A second lead takes the form of a silver wire winding 44 wound around and in intimate conductive contact with the metalized surface of the outer tube 18, as shown in FIG. 2. A tail 46 of the wire winding facilitates electrical connection to a source of an ultrasonic electrical signal. The winding 44 is embedded in and surrounded by a bead 48 of conductive epoxy resin. A suitable conductive epoxy resin for this purpose, by way of example, is Tracon Tra-Duct 2922, available from Tracon, Inc., of Medford, Mass.
Importantly, the metalization layer 22 on the outer surface of outer tube 18 does not reach the catheter hub 32.
The inner tube 14 and outer tube 18 of the catheter can be extruded from any thermoplastic that meets friction, stiffness, flexibility and other criteria employed in the design of commercially available percutaneous transluminal angioplasty catheters as known in the art. Preferably, the tubes are extruded from high density polyethylene such as Petrothene 6800-00, which may be obtained from Quantum Chemical Co. of Cincinnati, Ohio. The length of the catheter should be approximately 135 cm, as is typical for conventional percutaneous transluminal coronary angioplasty catheters. The catheter may be marked at a regular interval, 10 cm by way of example, with a radio-opaque marker, as is typically done with conventional catheters known in the art.
The inner tube 14 should have an outer diameter slightly less than that of the distal shoulder 24 of the balloon to facilitate adhesive bonding to the balloon. The internal diameter of the inner tube 14 should preferably be about 0.020 inches to facilitate free passage of a typical guide wire having a diameter of between 0.014 and 0.018 inches. The wall thickness of inner tube 14 should be sufficient to withstand the pressure of the conductive fluid applied in the fluid pathway 20 for balloon inflation, which will typically be less than of four atmospheres. If the inner tube cannot withstand such pressures and collapses, it will bind the guide wire.
Similarly, the outer tube 18 should have an outer diameter slightly less than that of the proximal shoulder 26 of the balloon to facilitate adhesive bonding of the balloon. Balloon and outer tube dimensions should be selected such that the outer diameter of the outer tube 18 is less than 0.050 inches to facilitate steering the catheter through 180° turns in three planes in close proximity without exerting undue transverse pressure on the guide wire which would result in resistance to advancement of the balloon toward the stenosis site. Such flexibility is required to access certain coronary arteries.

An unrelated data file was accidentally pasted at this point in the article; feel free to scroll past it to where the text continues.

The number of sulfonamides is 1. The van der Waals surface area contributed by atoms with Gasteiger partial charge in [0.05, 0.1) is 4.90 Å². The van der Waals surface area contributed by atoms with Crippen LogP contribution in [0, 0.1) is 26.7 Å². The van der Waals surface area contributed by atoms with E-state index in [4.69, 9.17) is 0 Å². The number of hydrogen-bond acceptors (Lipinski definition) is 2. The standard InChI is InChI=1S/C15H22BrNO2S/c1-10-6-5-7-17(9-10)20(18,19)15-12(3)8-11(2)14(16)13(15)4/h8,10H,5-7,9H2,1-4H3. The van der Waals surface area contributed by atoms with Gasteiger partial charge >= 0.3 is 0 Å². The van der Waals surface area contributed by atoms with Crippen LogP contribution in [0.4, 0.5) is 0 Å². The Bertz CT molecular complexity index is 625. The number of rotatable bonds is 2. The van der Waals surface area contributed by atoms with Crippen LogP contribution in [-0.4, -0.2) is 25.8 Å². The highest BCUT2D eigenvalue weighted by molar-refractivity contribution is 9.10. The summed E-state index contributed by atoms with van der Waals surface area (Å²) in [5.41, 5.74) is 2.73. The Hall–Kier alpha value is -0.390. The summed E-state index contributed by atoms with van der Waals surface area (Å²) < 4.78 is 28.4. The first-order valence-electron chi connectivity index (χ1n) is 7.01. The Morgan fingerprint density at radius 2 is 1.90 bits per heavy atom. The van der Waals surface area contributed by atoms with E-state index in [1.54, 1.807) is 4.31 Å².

Referring again to FIG. 1, the balloon is attached at its distal shoulder 24 to the outer surface of the inner tube 14, and similarly at its proximal shoulder 26 to the outer surface of outer tube 18, by adhesive bonding. Similarly, referring to FIG. 2, the inner tube 14 is attached by adhesive bonding to the inner surface 35 of the channel section 34 of the catheter hub 32. The outer tube 18 is attached by adhesive bonding to the inner surface 37 of the channel section 38 of the catheter hub. The polymeric materials of these surfaces which are bonded together preferably are treated to enhance bonding according to a method which does not change the inherent properties of the materials.
One such way of facilitating high strength bonding of these polymer surfaces is with exposure of the surfaces to activated inert gas, such as activated helium, for a short interval prior to application of an epoxy adhesive. Corona discharge is the preferred form of activation of the inert species for this purpose. The exposure causes a crosslinking of the polymer molecules on the surface of the material exposed, creating high cohesive strength ideal for adhesive bonding. Preferably, only those surfaces meant to be bonded together are exposed. This treatment is known in the art and is detailed in H. Schonhorn, "Surface Treatment of Polymers for Adhesive Bonding", J. Applied Polymer Science, Vol. 11, pp. 1461-1474 (1967), the teachings of which are incorporated by reference.